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time-based prospective memory, delay, reminders, naturalistic tasks


The current study examined the effect of a delay on naturalistic time-based prospective memory (PM) tasks. Two experiments were performed to compare PM performance on a texting task with delays of 1 to 6 days after an initial session. In the first experiment, half of the participants were asked to repeat their response with the same delay to test whether requiring a second response (i.e., a repeated PM task, such as taking medication at the same time each day) would affect time-based PM performance. In the second experiment, participants were given an implicit or an explicit reminder several hours before their time to respond to examine the effect of type of reminder on this PM task. The results of both experiments showed a significant decline in PM performance between the 1-day and multi-day delays. Repeating responses (Experiment 1) had no effect on accuracy of the PM task, but in Experiment 2, explicit experimenter-initiated reminders significantly increased time-based PM performance compared with implicit reminders. These results are discussed in the context of previous studies that have tested delay effects on time-based PM and current theoretical descriptions of time-based PM.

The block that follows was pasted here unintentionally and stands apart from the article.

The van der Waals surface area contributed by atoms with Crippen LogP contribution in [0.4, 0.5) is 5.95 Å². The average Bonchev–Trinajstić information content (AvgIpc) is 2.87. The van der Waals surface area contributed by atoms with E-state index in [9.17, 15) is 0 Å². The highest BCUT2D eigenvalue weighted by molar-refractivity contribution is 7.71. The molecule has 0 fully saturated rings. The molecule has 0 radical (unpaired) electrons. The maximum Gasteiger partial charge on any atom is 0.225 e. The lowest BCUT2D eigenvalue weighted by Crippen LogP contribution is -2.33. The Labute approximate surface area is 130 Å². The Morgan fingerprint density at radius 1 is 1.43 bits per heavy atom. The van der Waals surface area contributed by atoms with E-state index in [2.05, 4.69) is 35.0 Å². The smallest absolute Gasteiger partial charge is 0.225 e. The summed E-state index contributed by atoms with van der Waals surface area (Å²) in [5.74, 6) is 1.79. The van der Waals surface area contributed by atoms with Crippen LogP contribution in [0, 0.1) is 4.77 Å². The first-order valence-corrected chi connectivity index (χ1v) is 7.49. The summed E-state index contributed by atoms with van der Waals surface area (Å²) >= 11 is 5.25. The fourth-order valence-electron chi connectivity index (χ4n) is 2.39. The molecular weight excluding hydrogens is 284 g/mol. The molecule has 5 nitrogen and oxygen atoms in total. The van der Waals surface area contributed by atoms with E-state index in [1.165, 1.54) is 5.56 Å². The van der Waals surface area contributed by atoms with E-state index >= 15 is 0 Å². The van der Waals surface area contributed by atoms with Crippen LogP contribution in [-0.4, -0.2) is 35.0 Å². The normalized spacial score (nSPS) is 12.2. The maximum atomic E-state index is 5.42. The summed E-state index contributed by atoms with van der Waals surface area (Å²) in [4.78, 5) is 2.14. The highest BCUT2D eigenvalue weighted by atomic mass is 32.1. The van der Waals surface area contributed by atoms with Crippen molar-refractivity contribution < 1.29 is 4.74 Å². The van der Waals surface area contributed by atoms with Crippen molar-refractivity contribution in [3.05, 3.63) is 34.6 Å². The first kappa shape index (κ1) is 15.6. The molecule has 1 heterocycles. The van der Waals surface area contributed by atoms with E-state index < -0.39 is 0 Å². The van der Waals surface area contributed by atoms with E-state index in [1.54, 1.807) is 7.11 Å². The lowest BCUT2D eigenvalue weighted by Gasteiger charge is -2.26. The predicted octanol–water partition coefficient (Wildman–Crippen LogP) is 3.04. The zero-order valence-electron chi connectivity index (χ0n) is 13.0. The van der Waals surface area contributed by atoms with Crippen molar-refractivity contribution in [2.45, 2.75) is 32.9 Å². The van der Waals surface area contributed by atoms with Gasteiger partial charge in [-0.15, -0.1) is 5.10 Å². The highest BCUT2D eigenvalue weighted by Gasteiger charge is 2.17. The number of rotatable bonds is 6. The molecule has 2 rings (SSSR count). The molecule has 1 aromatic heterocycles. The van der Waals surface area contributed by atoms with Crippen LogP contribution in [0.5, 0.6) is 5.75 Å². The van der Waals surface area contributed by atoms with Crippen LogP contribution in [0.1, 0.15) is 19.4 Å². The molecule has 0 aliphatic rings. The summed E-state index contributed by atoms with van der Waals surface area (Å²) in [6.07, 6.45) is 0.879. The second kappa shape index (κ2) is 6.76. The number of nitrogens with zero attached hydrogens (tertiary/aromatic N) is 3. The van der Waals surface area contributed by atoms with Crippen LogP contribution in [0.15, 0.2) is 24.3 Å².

Funding Source

This study was funded by a grant from the Office of Student Research at Illinois State University. This article was published Open Access thanks to a transformative agreement between Milner Library and Taylor & Francis.


First published in Memory (2024):

This article is an open access article distributed under the terms and conditions of the Creative Commons Attribution (CC BY) license (



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